“Being” Church in Buddhist Societies

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Christ’s method alone will give true success in reaching the people. The Saviour mingled with men as one who desired their good. He showed His sympathy for them, ministered to their needs, and won their confidence. Then He bade them, “Follow Me.” – Ellen G. White, The Ministry of Healing, p. 143.

Several blogs ago, we examined the special potential that Adventists have when sharing the Good News of Jesus with Muslims. In that blog, we pointed out cultural similarities that give Adventists a strong connection with followers of Islam.

Whenever we seek to reach those who are part of another culture or faith, it is vital that we follow Christ’s example of meeting people exactly where they are before bringing them to faith. A recent presentation by Greg Whitsett (director of the Center of East Asian Religions and Traditions) examined ways to do just that when working in a Buddhist society.

When working with those living in Buddhist society, it is vital to understand their social context. In these societies, men are the head of the household. There is also a strong reverence for ancestors, both male and female. Buddhist societies are built on predictability; this is especially true within the home, where each member has clearly defined roles and responsibilities. Loyalty is also a highly regarded principle in these societies.

In Buddhist societies, residents dwell indoors, while guests remain in the front room or courtyard. There is a certain intimacy and vulnerability (typically reserved only for family) that is shared with those who are welcomed beyond that point. Anyone who enters any indoor space must remove his or her shoes. This is not just a sanitary practice, but is also a sign of respect in many countries.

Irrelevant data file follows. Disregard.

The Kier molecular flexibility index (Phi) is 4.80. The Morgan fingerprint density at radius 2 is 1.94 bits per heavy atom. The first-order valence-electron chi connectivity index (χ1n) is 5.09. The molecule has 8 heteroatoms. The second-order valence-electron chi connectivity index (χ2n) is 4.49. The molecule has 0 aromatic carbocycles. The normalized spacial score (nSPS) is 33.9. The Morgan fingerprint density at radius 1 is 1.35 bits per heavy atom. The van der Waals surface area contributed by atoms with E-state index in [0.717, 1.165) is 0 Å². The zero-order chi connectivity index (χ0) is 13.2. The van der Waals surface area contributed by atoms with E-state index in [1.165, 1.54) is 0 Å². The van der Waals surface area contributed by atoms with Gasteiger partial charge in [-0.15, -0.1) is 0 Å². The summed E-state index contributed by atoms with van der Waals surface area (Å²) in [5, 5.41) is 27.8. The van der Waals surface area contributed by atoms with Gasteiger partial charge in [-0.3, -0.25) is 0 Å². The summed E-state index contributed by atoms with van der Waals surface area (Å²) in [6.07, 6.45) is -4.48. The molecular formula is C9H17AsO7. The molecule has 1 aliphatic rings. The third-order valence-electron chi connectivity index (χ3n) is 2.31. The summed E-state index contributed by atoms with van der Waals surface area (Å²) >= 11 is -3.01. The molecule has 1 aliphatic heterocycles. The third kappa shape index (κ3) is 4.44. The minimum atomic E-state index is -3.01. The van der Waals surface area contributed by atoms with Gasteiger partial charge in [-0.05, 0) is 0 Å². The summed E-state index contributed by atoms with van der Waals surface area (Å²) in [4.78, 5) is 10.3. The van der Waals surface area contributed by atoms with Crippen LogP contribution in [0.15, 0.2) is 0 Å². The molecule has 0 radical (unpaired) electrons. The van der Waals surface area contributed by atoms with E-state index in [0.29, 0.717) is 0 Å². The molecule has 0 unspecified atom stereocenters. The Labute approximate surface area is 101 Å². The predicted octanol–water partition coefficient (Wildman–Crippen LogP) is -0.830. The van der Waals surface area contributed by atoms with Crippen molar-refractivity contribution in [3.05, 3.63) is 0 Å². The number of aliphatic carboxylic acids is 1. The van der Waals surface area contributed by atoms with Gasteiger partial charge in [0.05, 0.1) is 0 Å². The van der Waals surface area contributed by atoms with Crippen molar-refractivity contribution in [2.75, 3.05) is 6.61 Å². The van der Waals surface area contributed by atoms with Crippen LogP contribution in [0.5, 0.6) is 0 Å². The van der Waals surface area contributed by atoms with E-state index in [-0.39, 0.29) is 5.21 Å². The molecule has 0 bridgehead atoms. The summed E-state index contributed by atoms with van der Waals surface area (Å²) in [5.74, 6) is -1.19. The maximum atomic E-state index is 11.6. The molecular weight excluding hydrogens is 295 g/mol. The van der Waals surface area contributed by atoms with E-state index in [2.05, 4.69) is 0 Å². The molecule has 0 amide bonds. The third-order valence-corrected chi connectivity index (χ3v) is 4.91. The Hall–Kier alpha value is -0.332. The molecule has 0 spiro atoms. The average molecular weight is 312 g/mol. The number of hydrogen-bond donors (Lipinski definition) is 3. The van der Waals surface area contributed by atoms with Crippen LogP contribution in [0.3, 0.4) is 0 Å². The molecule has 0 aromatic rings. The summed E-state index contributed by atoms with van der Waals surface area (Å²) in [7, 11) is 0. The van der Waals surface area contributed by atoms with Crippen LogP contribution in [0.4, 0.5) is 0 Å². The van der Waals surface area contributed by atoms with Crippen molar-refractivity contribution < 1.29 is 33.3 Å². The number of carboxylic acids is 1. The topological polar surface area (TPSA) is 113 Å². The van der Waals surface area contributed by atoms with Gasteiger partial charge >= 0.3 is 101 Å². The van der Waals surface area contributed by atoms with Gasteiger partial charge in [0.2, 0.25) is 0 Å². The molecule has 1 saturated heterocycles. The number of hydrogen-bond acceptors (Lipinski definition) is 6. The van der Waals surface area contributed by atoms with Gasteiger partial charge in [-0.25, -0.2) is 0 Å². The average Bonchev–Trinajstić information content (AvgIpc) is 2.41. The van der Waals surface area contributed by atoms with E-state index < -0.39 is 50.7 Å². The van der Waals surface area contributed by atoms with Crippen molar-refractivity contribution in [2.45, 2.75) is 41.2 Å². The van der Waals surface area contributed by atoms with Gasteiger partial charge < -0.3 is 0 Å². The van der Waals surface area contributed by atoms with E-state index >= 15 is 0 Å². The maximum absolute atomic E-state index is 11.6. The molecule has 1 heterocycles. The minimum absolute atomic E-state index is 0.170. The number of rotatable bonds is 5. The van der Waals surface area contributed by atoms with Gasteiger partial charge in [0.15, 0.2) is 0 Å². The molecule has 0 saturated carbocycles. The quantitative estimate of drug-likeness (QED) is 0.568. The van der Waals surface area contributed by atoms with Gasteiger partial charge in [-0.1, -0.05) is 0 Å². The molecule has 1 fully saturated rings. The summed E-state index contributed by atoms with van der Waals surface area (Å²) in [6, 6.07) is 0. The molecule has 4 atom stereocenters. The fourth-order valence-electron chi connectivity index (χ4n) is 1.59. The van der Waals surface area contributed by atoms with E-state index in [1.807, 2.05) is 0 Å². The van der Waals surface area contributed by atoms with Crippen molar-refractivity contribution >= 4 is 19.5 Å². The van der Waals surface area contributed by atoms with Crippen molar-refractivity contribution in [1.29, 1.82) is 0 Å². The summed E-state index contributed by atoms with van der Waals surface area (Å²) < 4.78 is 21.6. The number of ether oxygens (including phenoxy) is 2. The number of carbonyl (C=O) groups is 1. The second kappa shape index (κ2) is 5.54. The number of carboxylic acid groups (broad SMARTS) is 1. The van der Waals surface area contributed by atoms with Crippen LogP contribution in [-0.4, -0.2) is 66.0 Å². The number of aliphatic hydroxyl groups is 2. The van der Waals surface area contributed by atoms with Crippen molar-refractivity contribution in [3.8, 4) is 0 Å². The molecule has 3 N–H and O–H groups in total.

When working in a Buddhist society, the first step before sharing Jesus is to gain the trust and respect of locals. This must be done by simply living among the general population, essentially being “reborn” as a member of their community. Also, while serving the youth and/or the poor is often an entry point into a community, in Buddhist culture it is essential that we follow the example of Jesus by winning the trust of traditional patrons.

Many church planters are eager to begin their work with the acquisition of a building space, as this is an effective method in other cultures. However, in Buddhist societies, it is more impactful to first exist among the community as a resident. Once a building has been acquired, it is important that it be a “shoes-off” space; this creates the atmosphere of kinship or family of believers, as opposed to that of a school or civic center.

Membership in this culture must be personal and familial as opposed to a traditional organization or school. As such, new members should be welcome and participate in the family of believers before they are baptized.

In Buddhist cultures, it is not enough to build a church and expect people to show up and be converted. In these societies, church planters must simply “be” the church. Our responsibility to “be the church” for other people also extends beyond the realm of witnessing in Buddhist societies; indeed, we can learn to be the kind of individuals that draw others into our local churches—wherever we may be in the world—by exhibiting warmth towards and interest in people who visit our congregations. We encourage you to read more about the impact of a warm church atmosphere around the world, here: http://www.adventistresearch.org/blog/2018/02/warm-and-caring-church-part-1

Additionally, we invite you to consider your life in and outside of the church environment: are you being the kind of person that people in your life can turn to for support?

Read more about the Center of East Asian Religions and Traditions here: CEAR.GlobalMissionCenters.org